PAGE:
As the last vine leaves fall to the ground around the month of June, winter has firmly established itself in the Cape and we all like to curl up in front of the fireplace with warm, cosy blankets and big bowls of steaming, hearty soup. The glistening, red-hot coals ignite a spark in me, because I know it is time to bring out the big guns- our favourite full-flavoured, bold and beautiful red wines. Shiraz, Cab, Pinotage- whatever your preference, it is sure to warm you up from the inside. And on those extra cold and rainy nights a sweet fortified wine is the answer to all our wine prayers. A delicate muscadel can sooth you to sleep almost as gently as a mother’s lullaby.
The sweet singing songs of birds and the bountiful blossoms of flowers marks the arrival of my personal favourite season- spring. The soft kiss of the morning sun and the smell of jasmine in the air, awakens the senses and you feel as fresh as the morning dew itself. Opening the front door is a similar experience to opening a bottle of Gewürztraminer- the smell is intoxicating and fills your heart with sunshine. Soft, subtle flowery notes makes this wine ideal for this time of the year. It also pairs well with lighter-style foods that come into season, like stir-fries and fresh seafood. You cannot leave a good dry Riesling off the patio table around this time. Its perfumed aroma is so inviting it might even attract the bustling bumble bees for a sip. Paired with a delicious quiche Lorraine, it makes for the perfect garden lunch.
Whatever the weather, we know wine will always be in season. The versatility of our favourite drink makes it possible to drink it any time of the year, come rain or shine- it’s always time for wine.
by Charl Theron -
Skin contact is a basic requirement during red winemaking, unless other techniques like thermovinification are used to extract colour from the skins. Different factors like the duration of skin contact, cultivar, fermentation temperature and the ways in which skin contact is applied, play an important role in the result that is eventually obtained.
During red wine fermentation the formed carbon dioxide carries the skins to the surface of the container. This is known as the cap and the management of it will determine the extraction of the colour and tannins from the skins, which will eventually determine the colour and taste of the wine. The correct management of the cap will also influence the potential development of detrimental micro-organisms, determine an equal temperature in the cap and fermenting juice, promote the alcoholic fermentation by the addition of air (oxygen) and prevent the drying out of the skins.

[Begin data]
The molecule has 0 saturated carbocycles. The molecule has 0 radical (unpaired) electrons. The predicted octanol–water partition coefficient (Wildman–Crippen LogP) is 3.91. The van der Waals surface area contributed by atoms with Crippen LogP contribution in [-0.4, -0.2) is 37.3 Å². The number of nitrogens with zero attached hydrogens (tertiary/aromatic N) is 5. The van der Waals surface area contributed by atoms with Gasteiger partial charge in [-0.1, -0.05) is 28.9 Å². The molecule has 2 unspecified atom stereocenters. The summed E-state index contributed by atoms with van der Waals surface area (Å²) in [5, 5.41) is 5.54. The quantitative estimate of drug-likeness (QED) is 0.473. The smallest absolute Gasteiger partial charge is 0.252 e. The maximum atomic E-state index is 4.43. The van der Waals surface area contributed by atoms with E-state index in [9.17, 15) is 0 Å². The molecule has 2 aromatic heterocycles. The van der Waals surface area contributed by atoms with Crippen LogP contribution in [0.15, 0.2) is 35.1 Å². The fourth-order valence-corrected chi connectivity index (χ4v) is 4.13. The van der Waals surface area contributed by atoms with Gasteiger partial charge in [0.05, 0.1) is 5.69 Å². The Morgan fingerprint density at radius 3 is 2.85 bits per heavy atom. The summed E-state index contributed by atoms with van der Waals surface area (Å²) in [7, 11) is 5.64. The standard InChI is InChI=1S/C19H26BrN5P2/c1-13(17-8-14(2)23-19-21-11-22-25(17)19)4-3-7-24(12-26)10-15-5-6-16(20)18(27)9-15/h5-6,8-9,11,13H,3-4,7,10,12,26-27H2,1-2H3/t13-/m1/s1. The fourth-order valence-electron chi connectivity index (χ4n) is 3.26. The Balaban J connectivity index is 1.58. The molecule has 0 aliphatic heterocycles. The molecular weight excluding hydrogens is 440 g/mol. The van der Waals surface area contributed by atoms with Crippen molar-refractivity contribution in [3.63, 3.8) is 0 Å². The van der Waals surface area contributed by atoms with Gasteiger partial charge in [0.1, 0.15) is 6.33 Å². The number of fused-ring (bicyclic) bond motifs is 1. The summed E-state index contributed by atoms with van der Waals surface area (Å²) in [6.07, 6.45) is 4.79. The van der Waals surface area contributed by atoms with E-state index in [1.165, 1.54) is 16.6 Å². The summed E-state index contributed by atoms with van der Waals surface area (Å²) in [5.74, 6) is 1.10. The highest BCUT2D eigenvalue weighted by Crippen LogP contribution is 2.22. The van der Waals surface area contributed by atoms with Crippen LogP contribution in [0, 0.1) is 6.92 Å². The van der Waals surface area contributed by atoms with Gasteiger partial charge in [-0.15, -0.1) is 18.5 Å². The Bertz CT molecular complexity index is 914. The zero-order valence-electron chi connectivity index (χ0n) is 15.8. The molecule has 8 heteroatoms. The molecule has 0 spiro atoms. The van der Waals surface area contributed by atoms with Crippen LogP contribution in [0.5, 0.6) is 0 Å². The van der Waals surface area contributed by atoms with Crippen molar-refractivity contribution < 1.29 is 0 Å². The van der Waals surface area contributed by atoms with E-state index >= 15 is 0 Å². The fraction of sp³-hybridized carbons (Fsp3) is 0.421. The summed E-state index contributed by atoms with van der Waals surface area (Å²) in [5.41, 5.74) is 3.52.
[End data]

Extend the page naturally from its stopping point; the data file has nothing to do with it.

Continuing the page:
The handling of grapes after destemming plays an important role in the onset of alcoholic fermentation. Vigorous crushing will cause the extraction of more astringent and bitter tannins, because the concentration of insoluble solids is increased by it. Extraction methods causing the damage or breaking of the seeds, must also be prevented. Minimal crushing of the berries prolongs the alcoholic fermentation, decreases phenolic extraction and also increases the fruity flavours of the wine. The volatile flavour compounds in the fermenting juice can also be lost at higher temperatures, because they are removed by the formed carbon dioxide and volatilise more at higher fermentation temperatures. In the case of whole bunch fermentations, some of the flavours are retained in the unbroken berries and only released into the wine after the vigorous fermentation.
The management of skin fermentation during red winemaking differs between red cultivars and techniques like pumpovers, punch-downs or cold soaking are consequently applied differently. In case of Pinot noir, grapes are only destemmed or whole bunch fermentation is used. Although the same principles are sometimes applied with Cabernet Sauvignon, berries are sometimes only broken by loose crusher rollers. The application of cold soaking is also an important principle decision, which needs to be made for red winemaking. It comprises the cooling of crushed grapes or bunches to such a temperature that the onset of alcoholic fermentation is delayed. The initial colour and flavour extraction from the grapes is consequently in an alcohol-free medium and coarse tannins, bitterness or excessive astringency are prevented. Tannins are then eventually only extracted afterwards by the formed alcohol. If spontaneous alcoholic fermentation is also preferred, cold soaking will create an opportunity for such yeasts to initiate the fermentation. In case of Pinot noir, cold soaking is advantageous if it is maintained at 10°C for four to five days. In order to limit spoilage organisms and excessive oxidation in open fermenters during cold soaking, the surface of the fermenters can be covered with a plastic sheet over the cap and a sulphur dioxide solution and dry ice can be used twice daily to exclude air. During cold soaking the cap must not be punched down more than twice daily. In case of Cabernet Sauvignon and Merlot, where colour extraction is usually sufficient, cold soaking is applied for a shorter period …